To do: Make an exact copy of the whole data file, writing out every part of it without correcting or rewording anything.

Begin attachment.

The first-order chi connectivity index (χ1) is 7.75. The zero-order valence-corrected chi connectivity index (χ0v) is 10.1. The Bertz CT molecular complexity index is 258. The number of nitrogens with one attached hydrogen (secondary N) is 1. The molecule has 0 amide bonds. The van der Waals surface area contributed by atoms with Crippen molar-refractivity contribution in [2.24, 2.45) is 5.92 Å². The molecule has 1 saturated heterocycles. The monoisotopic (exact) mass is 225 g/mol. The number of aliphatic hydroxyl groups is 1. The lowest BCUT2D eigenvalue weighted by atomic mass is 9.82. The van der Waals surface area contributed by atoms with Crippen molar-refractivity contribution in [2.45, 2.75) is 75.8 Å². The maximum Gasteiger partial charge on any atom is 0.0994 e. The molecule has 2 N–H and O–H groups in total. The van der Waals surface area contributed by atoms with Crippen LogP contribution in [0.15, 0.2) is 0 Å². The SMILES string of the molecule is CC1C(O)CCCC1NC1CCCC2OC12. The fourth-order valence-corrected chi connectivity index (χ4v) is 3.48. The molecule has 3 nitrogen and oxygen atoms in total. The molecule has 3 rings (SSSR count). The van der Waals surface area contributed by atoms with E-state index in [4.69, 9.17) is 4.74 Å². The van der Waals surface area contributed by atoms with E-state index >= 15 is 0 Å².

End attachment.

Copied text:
The first-order chi connectivity index (χ1) is 7.75. The zero-order valence-corrected chi connectivity index (χ0v) is 10.1. The Bertz CT molecular complexity index is 258. The number of nitrogens with one attached hydrogen (secondary N) is 1. The molecule has 0 amide bonds. The van der Waals surface area contributed by atoms with Crippen molar-refractivity contribution in [2.24, 2.45) is 5.92 Å². The molecule has 1 saturated heterocycles. The monoisotopic (exact) mass is 225 g/mol. The number of aliphatic hydroxyl groups is 1. The lowest BCUT2D eigenvalue weighted by atomic mass is 9.82. The van der Waals surface area contributed by atoms with Crippen molar-refractivity contribution in [2.45, 2.75) is 75.8 Å². The maximum Gasteiger partial charge on any atom is 0.0994 e. The molecule has 2 N–H and O–H groups in total. The van der Waals surface area contributed by atoms with Crippen LogP contribution in [0.15, 0.2) is 0 Å². The SMILES string of the molecule is CC1C(O)CCCC1NC1CCCC2OC12. The fourth-order valence-corrected chi connectivity index (χ4v) is 3.48. The molecule has 3 nitrogen and oxygen atoms in total. The molecule has 3 rings (SSSR count). The van der Waals surface area contributed by atoms with E-state index in [4.69, 9.17) is 4.74 Å². The van der Waals surface area contributed by atoms with E-state index >= 15 is 0 Å².